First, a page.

till someone moves into the home...

  10. #10
    Master Plumber Dunbar Plumbing's Avatar
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    Default Plastic is lawsuit prone

    Copper works well but everyone ignores the water condition problem. Sounds like alabama has no method or willingness to fix the core problem, just employ the symptom fixers.



    Another debate of piping choices?



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    Read what the end of this sentence means.

  11. #11
    Plumbing Company Owner smellslike$tome's Avatar
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    Default

    Quote Originally Posted by master plumber mark View Post
    This debate has gone on for quite a while here

    I really hate to stir it up again....

    Yes the copper can develope pin holes, but on
    average its in a system well over 30 years old

    (in our region it has served us well)

    my own personal home was built in 1964 with copper L
    and is stil fine.......

    I dread the day it finally
    does fail in the slab.... I will probably start crying..

    but what more can you ask than having a system
    last from 1964 to 2007???

    again we dont realy know how long Wirsbo, vanguard,
    Kitech, Zurn, or whatver will last
    with the chlorine in the water systems and whatever
    other inhibitors that they might add to the water some day....

    your guess is as good as mine.....
    and if we are very lucky...
    it will be some other dumb-ass that will
    have to change all it out 20 years form now


    Honestly....one of the main reason everyone has gone to PEX

    is that pex wont grow legs and walk off a job site after it has been installed....

    and the copper has to be guarded
    till someone moves into the home...
    The copper thieves have gotten so bad in my area that local pd set up stings to try and slow it down.

    For the record I am certainly not anti copper. Copper installs mean more revenue for the company. As piping systems go however, I personally hold pex to be at least equal and probably superior to copper. Ultimately it is up to the client. I am happy to install either but when they see the cost difference they usually go with the pex. I have a 60 year old ranch house w/crawl space. I have all copper water distribution piping. I have yet to experience my first copper pipe failure. This home was even originally on well water although it hasn't been for at least 25 years and probably longer.
    Should it become necessary to re-pipe I will do it in pex.

  12. #12
    In the Trades Bob NH's Avatar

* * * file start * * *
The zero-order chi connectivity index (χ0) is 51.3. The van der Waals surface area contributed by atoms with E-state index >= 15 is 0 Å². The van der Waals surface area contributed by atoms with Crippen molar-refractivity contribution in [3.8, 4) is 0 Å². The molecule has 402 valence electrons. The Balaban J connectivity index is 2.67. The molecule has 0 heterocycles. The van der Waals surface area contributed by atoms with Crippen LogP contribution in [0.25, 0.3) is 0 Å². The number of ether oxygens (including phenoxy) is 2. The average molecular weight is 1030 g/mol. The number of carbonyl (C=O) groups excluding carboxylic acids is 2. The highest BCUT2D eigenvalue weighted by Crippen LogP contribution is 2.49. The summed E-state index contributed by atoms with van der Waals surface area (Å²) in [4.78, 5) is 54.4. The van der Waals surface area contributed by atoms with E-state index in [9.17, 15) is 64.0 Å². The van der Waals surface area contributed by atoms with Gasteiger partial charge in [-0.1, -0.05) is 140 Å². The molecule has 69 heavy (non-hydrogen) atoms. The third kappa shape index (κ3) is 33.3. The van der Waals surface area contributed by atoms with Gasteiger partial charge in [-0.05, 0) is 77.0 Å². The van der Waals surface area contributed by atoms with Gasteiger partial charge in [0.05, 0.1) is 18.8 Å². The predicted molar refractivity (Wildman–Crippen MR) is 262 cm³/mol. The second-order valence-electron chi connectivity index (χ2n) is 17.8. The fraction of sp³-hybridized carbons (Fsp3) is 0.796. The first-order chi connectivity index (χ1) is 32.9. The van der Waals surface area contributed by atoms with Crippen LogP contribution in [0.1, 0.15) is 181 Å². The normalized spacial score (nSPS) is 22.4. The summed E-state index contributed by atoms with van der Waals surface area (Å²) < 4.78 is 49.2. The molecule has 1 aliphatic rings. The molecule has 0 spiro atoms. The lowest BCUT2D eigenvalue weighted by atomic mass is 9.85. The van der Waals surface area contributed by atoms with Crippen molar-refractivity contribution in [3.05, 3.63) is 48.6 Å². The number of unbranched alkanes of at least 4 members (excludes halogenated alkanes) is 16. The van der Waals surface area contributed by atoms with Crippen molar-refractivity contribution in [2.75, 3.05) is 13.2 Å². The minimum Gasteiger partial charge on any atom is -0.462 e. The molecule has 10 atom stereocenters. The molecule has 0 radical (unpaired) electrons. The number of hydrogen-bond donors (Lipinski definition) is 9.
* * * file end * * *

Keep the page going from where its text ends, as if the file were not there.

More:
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    Default

    CPVC is good enough for industrial piping and is qualified for use in fire sprinkler systems. It is certainly adequate for residential water systems.

    http://www.harvel.com/tech-specs-cpvc-pipe.asp

    In addition to tube sizes 1/2" to 2", CPVC is available in Schedule 40 and Schedule 80 Iron Pipe Sizes from 1/8" to 24". I have not seen the pipe sizes, or tube sizes greater than 3/4", sold in the Big Box stores.

    FROM THE LINK ABOVE:
    CPVC PIPE
    Click here to download specification sheet
    APPLICATION:
    Corrosion resistant pressure pipe, IPS sizes 1/8" through 24", for use at temperatures up to and including 200F. Pressure rating (130 psi to 1130 psi) varies with schedule, pipe size, and temperature as shown on page 2 of this specification, and as stated in Harvel Plastics, Inc. engineering bulletin (Product Bulletin 112/401). Generally resistant to most acids, bases, salts, aliphatic solutions, oxidants, and halogens. Chemical resistance data is available and should be referenced for proper material selection. Pipe exhibits excellent flammability characteristics (ULC Listed for Surface Burning Characteristics) and other physical properties. Typical applications include: chemical processing, plating, high purity applications, hot and cold potable water systems, water and wastewater treatment, and other industrial applications involving hot corrosive fluid transfer.

    Here is another link:
    http://www.ppfahome.org/cpvc/index.html


    CODE STATUS
    CPVC piping for potable hot and cold water distribution systems is recognized in all model plumbing codes.
    Also, CPVC plumbing pipe is safe for installation in return air plenums; however, the installation must be approved by the local jurisdiction. Even though CPVC is considered a combustible material it will not burn without a significant external flame source. Once the flame source is removed CPVC will not sustain combustion. Testing indicates that water filled CPVC in diameters 3" or less will pass the 25/50 flame smoke developed requirements for non-metallic material in return air plenums. CPVC fire sprinkler pipe tested and listed in accordance with UL 1887, "Fire Test of Plastic Sprinkler Pipe for Flame and Smoke Characteristics," meets the requirements of NFPA 90A for installation in return air plenums.